The Viable System Model for Diagnosing and Handling IT-Project Interdependencies in Large Portfolios

The Viable System Model for Diagnosing and Handling IT-Project Interdependencies in Large Portfolios

Sameer Bathallath (Stockholm University, Kista, Sweden), Åsa Smedberg (Stockholm University, Kista, Sweden) and Harald Kjellin (Stockholm University, Kista, Sweden)
Copyright: © 2019 |Pages: 16
DOI: 10.4018/IJITPM.2019010105
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Abstract

Adequately considering project interdependencies has shown to be a determinant of how successful IT/IS project portfolios are managed. However, this can be especially troublesome since there is no universal way to handle many project interdependencies that continue to change over time due to environmental uncertainty or unexpected decisions. This can seriously disrupt portfolio performance. In this article, the authors used the systems perspective to address the problem of managing multiple IT-project interdependencies in complex IT/IS portfolio environment. In particular, the authors propose using the cybernetic model Viable System Model to facilitate thinking and reasoning concerning the difficulty of managing IT-project interdependencies. To validate their approach and to ensure the appropriateness of it, the authors used real-world problem situations drawn from multiple case studies conducted in four leading organizations in Saudi Arabia. The findings support that the Viable System Model can be applied to assist in diagnosing and handling of IT-project interdependencies.
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Introduction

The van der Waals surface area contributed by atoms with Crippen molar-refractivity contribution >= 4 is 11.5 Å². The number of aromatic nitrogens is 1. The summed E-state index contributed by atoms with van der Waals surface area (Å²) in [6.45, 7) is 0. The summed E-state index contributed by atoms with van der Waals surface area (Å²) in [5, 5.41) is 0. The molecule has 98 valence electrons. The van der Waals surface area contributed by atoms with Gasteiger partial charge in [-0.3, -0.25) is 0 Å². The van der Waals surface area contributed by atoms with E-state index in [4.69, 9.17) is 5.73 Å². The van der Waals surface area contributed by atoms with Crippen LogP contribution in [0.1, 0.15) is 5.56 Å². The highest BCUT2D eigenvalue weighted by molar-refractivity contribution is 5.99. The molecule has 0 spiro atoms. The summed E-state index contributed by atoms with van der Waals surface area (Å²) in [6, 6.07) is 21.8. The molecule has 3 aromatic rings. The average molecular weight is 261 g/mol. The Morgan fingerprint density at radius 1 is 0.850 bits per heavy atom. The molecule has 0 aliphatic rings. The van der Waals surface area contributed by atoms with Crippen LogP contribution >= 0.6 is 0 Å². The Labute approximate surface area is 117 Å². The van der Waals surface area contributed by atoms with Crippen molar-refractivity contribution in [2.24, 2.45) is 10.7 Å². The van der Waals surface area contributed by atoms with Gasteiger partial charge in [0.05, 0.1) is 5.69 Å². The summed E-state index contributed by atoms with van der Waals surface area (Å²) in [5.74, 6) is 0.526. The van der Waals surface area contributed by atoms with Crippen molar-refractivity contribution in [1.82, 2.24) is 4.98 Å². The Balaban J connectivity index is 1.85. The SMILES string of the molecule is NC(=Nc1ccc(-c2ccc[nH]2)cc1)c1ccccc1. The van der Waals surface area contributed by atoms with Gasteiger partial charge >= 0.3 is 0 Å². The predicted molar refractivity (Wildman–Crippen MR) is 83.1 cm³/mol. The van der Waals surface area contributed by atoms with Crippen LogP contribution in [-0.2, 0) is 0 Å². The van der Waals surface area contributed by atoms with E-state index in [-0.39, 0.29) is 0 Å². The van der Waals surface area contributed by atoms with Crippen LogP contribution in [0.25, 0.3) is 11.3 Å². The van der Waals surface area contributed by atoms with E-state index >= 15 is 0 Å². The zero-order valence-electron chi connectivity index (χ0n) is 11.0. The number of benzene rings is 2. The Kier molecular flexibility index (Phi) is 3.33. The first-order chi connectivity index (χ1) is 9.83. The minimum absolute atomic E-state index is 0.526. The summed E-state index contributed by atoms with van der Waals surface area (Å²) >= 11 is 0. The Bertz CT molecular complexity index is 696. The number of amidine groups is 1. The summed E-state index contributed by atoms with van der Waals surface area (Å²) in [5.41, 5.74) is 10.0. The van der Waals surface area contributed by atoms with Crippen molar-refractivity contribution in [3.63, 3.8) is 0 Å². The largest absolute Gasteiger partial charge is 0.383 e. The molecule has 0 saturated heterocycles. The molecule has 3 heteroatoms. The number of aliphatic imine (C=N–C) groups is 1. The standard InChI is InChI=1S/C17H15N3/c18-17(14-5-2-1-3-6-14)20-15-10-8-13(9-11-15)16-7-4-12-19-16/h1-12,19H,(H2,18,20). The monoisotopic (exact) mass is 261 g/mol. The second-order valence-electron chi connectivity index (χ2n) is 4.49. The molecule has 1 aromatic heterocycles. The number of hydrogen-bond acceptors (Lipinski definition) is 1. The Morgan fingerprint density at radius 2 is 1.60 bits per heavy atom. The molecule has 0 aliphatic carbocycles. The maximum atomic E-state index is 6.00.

To date, most IT/IS Project Portfolio Management (PPM) research has been focused on how to identify, evaluate and prioritize projects that can contribute to organizational objectives. This, in turn, gave rise to various approaches, such as those proposed in (Anantatmula & Webb, 2014; Bardhan & Sougstad, 2004; Eilat, Golany, & Shtub, 2006; Fliedner & Liesiö, 2016; Killen & Hunt, 2013; Killen, 2017; Medaglia, Graves, & Ringuest, 2007; Verma & Sinha, 2002), to help making portfolio choices more efficient. At the heart of this quest has been an emphasis on how to design project interdependencies to secure their synergistic effects on portfolio performance. For example, a project portfolio aimed at delivering new banking services may benefit more from sharing knowledge that could be later incorporated to develop more innovative services. As this example implies, the interdependencies between projects can play a vital role in bringing about increased benefits, and thus contribute to portfolio success in one way or another. Despite the widely recognized importance of project interdependencies (PIs) in the context of IT/IS project portfolios, little is known about how PIs can be managed efficiently when they get more and more complex. This can seriously disrupt work in the portfolio. Thompson (1967) was a pioneer in drawing attention to interdependencies in organizational systems. Thompson categorized interdependencies into three forms representing different degrees of contingency: pooled, sequential, and reciprocal. In pooled interdependency, each organizational unit contributes independently to and is supported by the whole organization. To the contrary, in sequential interdependency an output of one organizational unit is an input for another unit, while in reciprocal interdependency each unit’s output is input for the other units. Pooled interdependencies can be handled using standardized routines while sequential and reciprocal interdependencies can be handled using schedules and plans, and mutual adjustments respectively (Thompson, 1967). In this sense, managing a multitude of interproject dependencies with varying degrees of complexity can become overwhelming and very difficult to handle (Fliedner & Liesiö, 2016). Several other authors have noted that the complexity of the project portfolio increases by a number of factors including: number of projects, the degree of interdependency between the projects, and the magnitude and frequency of change in projects and interdependencies (Blecic, Cecchini, & Pusceddu, 2008; Danilovic & Browning, 2007; Teller, Unger, Kock, & Gemünden, 2012; Voss & Kock, 2013). However, only a few authors have offered to examine the complexity aspects of managing PIs. For example, Bardhan, Bagchi, & Sougstad (2004) introduced a model that accounts for the complexity in valuing project portfolios while considering the impact of PIs on portfolio value. Another author (Killen, 2013) found that graphical representations of projects and their interdependencies can help in identifying and reducing the complexity of managing these interdependencies. Despite the efforts to incorporate PIs in many approaches it remains unclear how to overcome the complexity of managing these interdependencies along the PPM lifecycle and further handle them during unexpected events.

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